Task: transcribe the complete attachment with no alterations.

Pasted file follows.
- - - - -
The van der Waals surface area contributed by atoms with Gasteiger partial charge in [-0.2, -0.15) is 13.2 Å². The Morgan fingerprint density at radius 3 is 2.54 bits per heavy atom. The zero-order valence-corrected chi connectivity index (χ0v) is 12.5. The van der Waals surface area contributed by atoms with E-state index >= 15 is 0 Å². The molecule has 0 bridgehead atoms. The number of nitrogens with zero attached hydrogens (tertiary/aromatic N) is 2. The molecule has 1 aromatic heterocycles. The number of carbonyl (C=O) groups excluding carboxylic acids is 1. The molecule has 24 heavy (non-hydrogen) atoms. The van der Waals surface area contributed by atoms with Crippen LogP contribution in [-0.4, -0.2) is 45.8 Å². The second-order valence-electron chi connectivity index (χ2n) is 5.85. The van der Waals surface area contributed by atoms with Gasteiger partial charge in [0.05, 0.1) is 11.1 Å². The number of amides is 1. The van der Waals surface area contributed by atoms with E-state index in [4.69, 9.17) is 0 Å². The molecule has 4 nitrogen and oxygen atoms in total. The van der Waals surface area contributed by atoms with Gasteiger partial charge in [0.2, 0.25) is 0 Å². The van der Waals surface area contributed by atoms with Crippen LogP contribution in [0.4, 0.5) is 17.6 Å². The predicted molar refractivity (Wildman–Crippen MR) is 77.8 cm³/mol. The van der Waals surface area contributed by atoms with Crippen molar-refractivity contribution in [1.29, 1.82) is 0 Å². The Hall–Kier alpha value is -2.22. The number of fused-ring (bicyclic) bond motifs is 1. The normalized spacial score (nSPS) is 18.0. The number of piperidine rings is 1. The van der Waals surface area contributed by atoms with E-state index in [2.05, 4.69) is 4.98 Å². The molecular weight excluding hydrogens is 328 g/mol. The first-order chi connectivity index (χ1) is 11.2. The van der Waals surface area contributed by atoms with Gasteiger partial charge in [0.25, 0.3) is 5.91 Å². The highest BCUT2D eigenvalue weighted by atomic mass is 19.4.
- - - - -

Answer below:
The van der Waals surface area contributed by atoms with Gasteiger partial charge in [-0.2, -0.15) is 13.2 Å². The Morgan fingerprint density at radius 3 is 2.54 bits per heavy atom. The zero-order valence-corrected chi connectivity index (χ0v) is 12.5. The van der Waals surface area contributed by atoms with E-state index >= 15 is 0 Å². The molecule has 0 bridgehead atoms. The number of nitrogens with zero attached hydrogens (tertiary/aromatic N) is 2. The molecule has 1 aromatic heterocycles. The number of carbonyl (C=O) groups excluding carboxylic acids is 1. The molecule has 24 heavy (non-hydrogen) atoms. The van der Waals surface area contributed by atoms with Crippen LogP contribution in [-0.4, -0.2) is 45.8 Å². The second-order valence-electron chi connectivity index (χ2n) is 5.85. The van der Waals surface area contributed by atoms with Gasteiger partial charge in [0.05, 0.1) is 11.1 Å². The number of amides is 1. The van der Waals surface area contributed by atoms with E-state index in [4.69, 9.17) is 0 Å². The molecule has 4 nitrogen and oxygen atoms in total. The van der Waals surface area contributed by atoms with Gasteiger partial charge in [0.2, 0.25) is 0 Å². The van der Waals surface area contributed by atoms with Crippen LogP contribution in [0.4, 0.5) is 17.6 Å². The predicted molar refractivity (Wildman–Crippen MR) is 77.8 cm³/mol. The van der Waals surface area contributed by atoms with Crippen molar-refractivity contribution in [1.29, 1.82) is 0 Å². The Hall–Kier alpha value is -2.22. The number of fused-ring (bicyclic) bond motifs is 1. The normalized spacial score (nSPS) is 18.0. The number of piperidine rings is 1. The van der Waals surface area contributed by atoms with E-state index in [2.05, 4.69) is 4.98 Å². The molecular weight excluding hydrogens is 328 g/mol. The first-order chi connectivity index (χ1) is 11.2. The van der Waals surface area contributed by atoms with Gasteiger partial charge in [0.25, 0.3) is 5.91 Å². The highest BCUT2D eigenvalue weighted by atomic mass is 19.4.